According to a recent Hubspot survey, over 70% of salespeople list closing more deals as their number one priority.
Closing sales is why you do what you do.
Closing sales is how you make a living.
Closing sales is getting harder.
According to CSO Insights and Miller Heiman Group, the number of salespeople hitting their quotas has dropped 10% in the past six years. And half of the deals that are forecasted to close... don’t.
You devote a lot of energy to gaining leads and improving your sales strategies, but that doesn't mean anything if you aren’t actually closing sales when the time comes. B2B customers can be pretty resistant to sales pitches, which means that your sales team needs to be on point to get the highest possible conversion rate out of your leads. We examine 5 stellar closing strategies that can help your team get a higher ROI on their sales efforts and help grow your business.
Let’s dive in.
1. Assumptive closing
As assumptive closing is often referred to as a presumptive close or assumptive selling. The tactic is more or less just what it sounds like. In assumptive closing, you act as if the sale is already guaranteed. This positive attitude causes your lead to explore the next steps further.
- Key elements of an assumptive closing: Confidence. Positive attitude. Speaking as if the lead has already committed to the sale.
- Examples: "Which package do you think we can get you started with today?" "Would you like to start with package X or jump into package Y right away?"
2. Summary closing
A summary closing is a very traditional closing method. In this strategy, your closing pitch is a summary of your product's advantages and features. By summarizing the highlights of your product, you lightly push the customer to answer in the affirmative when you conclude with a sort of call to action.
- Key elements of a summary closing: Summarizing the benefits and value of your product to bring positives to the forefront before a decision.
- Example: "Package X includes feature A, which helps productivity, as well as feature B, which massively enhances your team's speed. Would you prefer an annual plan or a monthly subscription?
3. Question closing
A question closing flips the script on your lead and presses them to ask any questions or list any concerns that they may have. This brings out any objections that they may have so that you can address them before they influence the customer's decision. Once they discuss their concerns, you address them directly before closing the deal.
- Key elements of a question closing: Discover the individual lead's objections to the pitch and directly address them before moving forward. Leverage information about their reservations to drill into the specific benefits that the product can give them.
- Example: "Our product seems the perfect solution to the problems that you've discussed encountering in the past. Are there any other reasons that we can't move forward with signing you up today?
4. Feel/Felt/Found closing
A feel/felt/found closing is also referred to occasionally as an empathy closing. In this strategy, you address a specific problem that your lead has by letting them know that you understand. By demonstrating that you understand how they feel and that others have felt this way, you can easily segue into utilizing customer testimonials to temper their concerns. This gives you an opportunity to demonstrate that other clients who have felt this way had their needs met by your product in the end.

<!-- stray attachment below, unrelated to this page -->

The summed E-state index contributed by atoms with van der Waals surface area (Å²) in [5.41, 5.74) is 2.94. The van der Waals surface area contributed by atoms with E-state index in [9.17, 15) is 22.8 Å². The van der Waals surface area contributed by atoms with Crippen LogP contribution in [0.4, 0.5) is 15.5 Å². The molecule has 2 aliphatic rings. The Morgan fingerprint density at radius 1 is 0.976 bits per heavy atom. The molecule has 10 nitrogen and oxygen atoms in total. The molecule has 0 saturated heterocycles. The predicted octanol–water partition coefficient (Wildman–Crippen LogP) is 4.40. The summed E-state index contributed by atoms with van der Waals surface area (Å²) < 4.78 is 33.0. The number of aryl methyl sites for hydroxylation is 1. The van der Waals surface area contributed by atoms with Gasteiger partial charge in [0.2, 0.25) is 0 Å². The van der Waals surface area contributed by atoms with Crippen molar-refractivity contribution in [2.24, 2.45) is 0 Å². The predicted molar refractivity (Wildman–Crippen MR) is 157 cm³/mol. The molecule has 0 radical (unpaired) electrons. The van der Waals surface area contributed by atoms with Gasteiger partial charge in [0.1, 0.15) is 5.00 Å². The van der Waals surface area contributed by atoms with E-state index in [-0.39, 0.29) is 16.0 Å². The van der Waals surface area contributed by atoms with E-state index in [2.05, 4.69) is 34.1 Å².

- Key elements of a feel/felt/found closing: Empathize with your lead, and let them know that they are not the first to have these reservations. After, demonstrate how your product has assuaged the worries of those who felt this way before.
- Example: "I understand your concerns about price, I would be cautious in your shoes as well. A previous client we've worked with, X, was also hesitant for the same reasons. After we showed them how companies A, B, and C were able to increase their revenue using our product, they decided to give it a go, and it paid for itself almost immediately."
5. Deadline closing
A deadline closing is pretty self-explanatory. In this strategy, you tell the prospective customer that the deal you are offering is only available for a limited time. This could push your lead to a decision, although if you're not careful, it could be a decision you don't want. Deadline closings can be dangerous because the customer's objections need to be addressed before putting them on the spot, or it can be a quick way to lose a lead. This strategy should only be used when the deadline is very real and a quick decision is needed.
- Key elements of a deadline closing: Give the customer a hard time limit to make a decision so that they are prompted to act. Be truthful with leads about deadlines, and don't attempt to force a decision before all of a potential customer's reservations have been addressed and rebuffed.
- Example: "I can only offer this price quote until the end of the week. Unfortunately, our pricing model is being re-worked at that time so today may be your last chance to lock in this package at such a low price and high value."
With these strategies at your disposal, you’ll be closing deals in no time.
Get to the Closing Stage Faster with Partnered
Partnered is a network that empowers B2B sales and connects you with a large network of partner sales teams. You can utilize these partnerships in our fully automated platform to leverage partner data for key insights that your sales team can use to get better leads, save time prospecting, and ultimately, close more deals.
If you'd like to lead more about how Partnered can help you get the most out of partnerships and eliminate wasteful cold calling and prospecting join us today.